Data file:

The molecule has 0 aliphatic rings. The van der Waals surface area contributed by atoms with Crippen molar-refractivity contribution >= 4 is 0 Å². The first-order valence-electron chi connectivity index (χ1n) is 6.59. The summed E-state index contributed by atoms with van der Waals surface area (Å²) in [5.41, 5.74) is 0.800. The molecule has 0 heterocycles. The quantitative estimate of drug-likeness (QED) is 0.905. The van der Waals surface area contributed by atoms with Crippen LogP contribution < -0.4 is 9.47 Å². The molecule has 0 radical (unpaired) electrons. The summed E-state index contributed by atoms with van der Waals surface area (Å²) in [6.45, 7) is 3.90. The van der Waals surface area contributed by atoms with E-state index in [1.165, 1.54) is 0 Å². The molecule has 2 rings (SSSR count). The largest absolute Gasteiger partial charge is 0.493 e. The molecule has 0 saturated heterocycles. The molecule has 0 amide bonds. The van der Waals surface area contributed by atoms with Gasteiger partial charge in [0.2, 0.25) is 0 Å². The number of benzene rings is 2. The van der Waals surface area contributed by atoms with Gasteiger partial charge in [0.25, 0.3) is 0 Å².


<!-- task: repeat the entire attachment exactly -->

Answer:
The molecule has 0 aliphatic rings. The van der Waals surface area contributed by atoms with Crippen molar-refractivity contribution >= 4 is 0 Å². The first-order valence-electron chi connectivity index (χ1n) is 6.59. The summed E-state index contributed by atoms with van der Waals surface area (Å²) in [5.41, 5.74) is 0.800. The molecule has 0 heterocycles. The quantitative estimate of drug-likeness (QED) is 0.905. The van der Waals surface area contributed by atoms with Crippen LogP contribution < -0.4 is 9.47 Å². The molecule has 0 radical (unpaired) electrons. The summed E-state index contributed by atoms with van der Waals surface area (Å²) in [6.45, 7) is 3.90. The van der Waals surface area contributed by atoms with E-state index in [1.165, 1.54) is 0 Å². The molecule has 2 rings (SSSR count). The largest absolute Gasteiger partial charge is 0.493 e. The molecule has 0 saturated heterocycles. The molecule has 0 amide bonds. The van der Waals surface area contributed by atoms with Gasteiger partial charge in [0.2, 0.25) is 0 Å². The number of benzene rings is 2. The van der Waals surface area contributed by atoms with Gasteiger partial charge in [0.25, 0.3) is 0 Å².